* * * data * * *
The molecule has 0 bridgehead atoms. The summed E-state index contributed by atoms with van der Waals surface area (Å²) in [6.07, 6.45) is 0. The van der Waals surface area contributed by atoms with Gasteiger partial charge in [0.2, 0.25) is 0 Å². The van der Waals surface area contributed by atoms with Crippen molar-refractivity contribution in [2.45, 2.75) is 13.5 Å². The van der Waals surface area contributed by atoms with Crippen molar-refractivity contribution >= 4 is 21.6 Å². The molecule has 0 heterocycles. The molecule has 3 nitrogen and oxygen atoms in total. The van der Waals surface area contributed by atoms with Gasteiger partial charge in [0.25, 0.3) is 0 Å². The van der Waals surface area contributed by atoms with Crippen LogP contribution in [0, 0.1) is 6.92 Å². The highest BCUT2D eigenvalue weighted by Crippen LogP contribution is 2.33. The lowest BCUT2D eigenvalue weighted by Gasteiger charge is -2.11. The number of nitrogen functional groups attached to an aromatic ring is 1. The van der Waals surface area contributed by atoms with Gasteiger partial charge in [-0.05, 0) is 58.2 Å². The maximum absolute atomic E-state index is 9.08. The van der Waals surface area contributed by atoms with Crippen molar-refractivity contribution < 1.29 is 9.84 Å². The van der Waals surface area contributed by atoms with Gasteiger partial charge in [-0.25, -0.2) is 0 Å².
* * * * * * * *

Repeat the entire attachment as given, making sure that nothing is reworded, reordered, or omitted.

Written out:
The molecule has 0 bridgehead atoms. The summed E-state index contributed by atoms with van der Waals surface area (Å²) in [6.07, 6.45) is 0. The van der Waals surface area contributed by atoms with Gasteiger partial charge in [0.2, 0.25) is 0 Å². The van der Waals surface area contributed by atoms with Crippen molar-refractivity contribution in [2.45, 2.75) is 13.5 Å². The van der Waals surface area contributed by atoms with Crippen molar-refractivity contribution >= 4 is 21.6 Å². The molecule has 0 heterocycles. The molecule has 3 nitrogen and oxygen atoms in total. The van der Waals surface area contributed by atoms with Gasteiger partial charge in [0.25, 0.3) is 0 Å². The van der Waals surface area contributed by atoms with Crippen LogP contribution in [0, 0.1) is 6.92 Å². The highest BCUT2D eigenvalue weighted by Crippen LogP contribution is 2.33. The lowest BCUT2D eigenvalue weighted by Gasteiger charge is -2.11. The number of nitrogen functional groups attached to an aromatic ring is 1. The van der Waals surface area contributed by atoms with Gasteiger partial charge in [-0.05, 0) is 58.2 Å². The maximum absolute atomic E-state index is 9.08. The van der Waals surface area contributed by atoms with Crippen molar-refractivity contribution < 1.29 is 9.84 Å². The van der Waals surface area contributed by atoms with Gasteiger partial charge in [-0.25, -0.2) is 0 Å².